Discipline: Biological Sciences
TyChrisa Whitmire - Claflin University
Co-Author(s): Chandlar Glover, Claflin University, Orangeburg, SC; Randall H. Harris PhD, Claflin University, Orangeburg, SC
An antibiotic treats bacterial infections by inhibiting the growth of or killing bacteria. Antibiotic resistance occurs when the bacterium is no longer sensitive to the antibiotic and often emerges soon after an antibiotic is introduced to the market. Seventy five percent of antibiotics in clinical use are derived from soil bacteria. The purpose of this research is to discover new antibiotics from bacteria in soils recovered from locations on and surrounding Claflin University. Using the USDA web soil survey database, we chose 3 sites on or near Claflin’s campus with a soil composition of Dothan loamy sand or Ailey sand. We collected soil samples from the O and A horizons and recovered bacteria by placing the samples onto brain heart infusion (BHI) medium to encourage growth of the bacteria. We sub-cultured the bacterial isolates based on differences in colony morphology. We assessed the ability of the bacteria to produce an antibiotic that inhibited the growth of another bacterium. After determining which bacteria produced an antibiotic, butanol extracts were prepared from the culture supernatants. The extracts were dried, resuspended in water, and used for a spot diffusion assay. Dothan loamy sand contained 1.87 x 106 bacteria per gram of soil whereas Ailey sand contained 1.51 x 108 bacteria per gram of soil. Dothan loamy sand from site 1 or site 3 has 1.8 times or 5 times as much bacteria per gram of soil in the O horizon than in the A horizon, respectively. Ailey sand from site 2 has 128 times as much bacteria per gram of soil in the A horizon than in the O horizon. Seventy three bacterial isolates were tested against Escherichia coli, Micrococcus luteus, Staphylococcus aureus, S. epidermidis and Salmonella enteritidis. Zones of inhibition were observed for the bacterial isolates against E. coli (2), M. luteus (27), S. aureus (4), and S. epidermidis (2). No zones were observed against S. enteritidis. After conducting the spot diffusion assay, we found that the antibiotic extract from soil isolate 31 was active against S. aureus and Bacillus subtilis. In conclusion, we recovered 35 antibiotic producing bacteria from soil. Future experiments will include making more concentrated antibiotic extracts for the spot diffusion assays and identifying the genus and species of the bacteria.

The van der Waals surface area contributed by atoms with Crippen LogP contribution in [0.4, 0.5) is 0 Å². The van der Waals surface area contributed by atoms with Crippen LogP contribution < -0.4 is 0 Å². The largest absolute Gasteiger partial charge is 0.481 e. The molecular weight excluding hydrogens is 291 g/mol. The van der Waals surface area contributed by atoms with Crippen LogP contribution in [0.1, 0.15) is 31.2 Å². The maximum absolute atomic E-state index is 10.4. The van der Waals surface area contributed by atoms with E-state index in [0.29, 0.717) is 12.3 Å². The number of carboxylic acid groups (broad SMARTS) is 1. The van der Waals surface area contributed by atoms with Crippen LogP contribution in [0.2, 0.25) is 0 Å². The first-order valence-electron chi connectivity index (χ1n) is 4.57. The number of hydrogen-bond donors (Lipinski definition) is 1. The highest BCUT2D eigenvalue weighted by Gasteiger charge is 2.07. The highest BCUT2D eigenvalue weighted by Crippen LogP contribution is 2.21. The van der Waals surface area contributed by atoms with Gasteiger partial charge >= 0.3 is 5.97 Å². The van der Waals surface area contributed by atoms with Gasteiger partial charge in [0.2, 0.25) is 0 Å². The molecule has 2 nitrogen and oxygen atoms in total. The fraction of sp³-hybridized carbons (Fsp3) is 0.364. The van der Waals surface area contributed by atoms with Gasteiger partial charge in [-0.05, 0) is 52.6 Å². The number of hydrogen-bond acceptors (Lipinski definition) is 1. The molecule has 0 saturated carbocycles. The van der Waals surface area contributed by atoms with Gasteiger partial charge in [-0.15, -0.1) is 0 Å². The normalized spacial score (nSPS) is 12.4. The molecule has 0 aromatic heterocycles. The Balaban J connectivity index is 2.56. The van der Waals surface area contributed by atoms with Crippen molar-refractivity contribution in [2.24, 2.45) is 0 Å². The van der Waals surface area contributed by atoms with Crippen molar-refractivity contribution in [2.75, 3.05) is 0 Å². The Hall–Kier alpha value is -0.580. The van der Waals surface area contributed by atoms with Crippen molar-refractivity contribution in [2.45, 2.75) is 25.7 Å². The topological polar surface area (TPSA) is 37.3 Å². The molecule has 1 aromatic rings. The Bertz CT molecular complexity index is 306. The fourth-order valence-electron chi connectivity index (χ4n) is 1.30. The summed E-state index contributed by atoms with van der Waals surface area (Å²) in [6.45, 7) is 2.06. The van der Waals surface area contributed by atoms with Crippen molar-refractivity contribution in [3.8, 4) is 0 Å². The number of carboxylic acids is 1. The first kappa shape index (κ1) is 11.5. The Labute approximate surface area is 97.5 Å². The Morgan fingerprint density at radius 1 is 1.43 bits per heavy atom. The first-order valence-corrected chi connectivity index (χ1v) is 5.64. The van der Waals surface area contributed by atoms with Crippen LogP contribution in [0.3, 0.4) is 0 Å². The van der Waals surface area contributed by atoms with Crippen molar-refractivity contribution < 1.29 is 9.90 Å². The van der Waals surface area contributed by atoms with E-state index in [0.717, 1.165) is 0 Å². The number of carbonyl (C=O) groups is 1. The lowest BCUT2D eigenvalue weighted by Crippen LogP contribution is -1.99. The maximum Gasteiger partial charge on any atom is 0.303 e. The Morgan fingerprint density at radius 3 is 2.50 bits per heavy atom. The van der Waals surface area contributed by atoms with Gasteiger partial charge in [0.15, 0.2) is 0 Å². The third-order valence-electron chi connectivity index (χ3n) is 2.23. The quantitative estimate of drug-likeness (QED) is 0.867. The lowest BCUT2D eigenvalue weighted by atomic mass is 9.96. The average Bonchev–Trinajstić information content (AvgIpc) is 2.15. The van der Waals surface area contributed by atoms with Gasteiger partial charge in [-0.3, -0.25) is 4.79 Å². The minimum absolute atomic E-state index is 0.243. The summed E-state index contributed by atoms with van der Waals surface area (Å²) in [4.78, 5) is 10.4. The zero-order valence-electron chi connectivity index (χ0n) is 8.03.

Funder Acknowledgement(s): This study was supported, in part, by a grant from NSF/HBCU-UP (1332516) awarded to Dr. Angela Peters, Vice Provost for Academic Programs, Claflin University, Orangeburg, SC.
Faculty Advisor: Randall H. Harris, PhD, email@example.com
Role: I decided where to collect soil samples from and carried out the experiments needed to get the results that we have so far.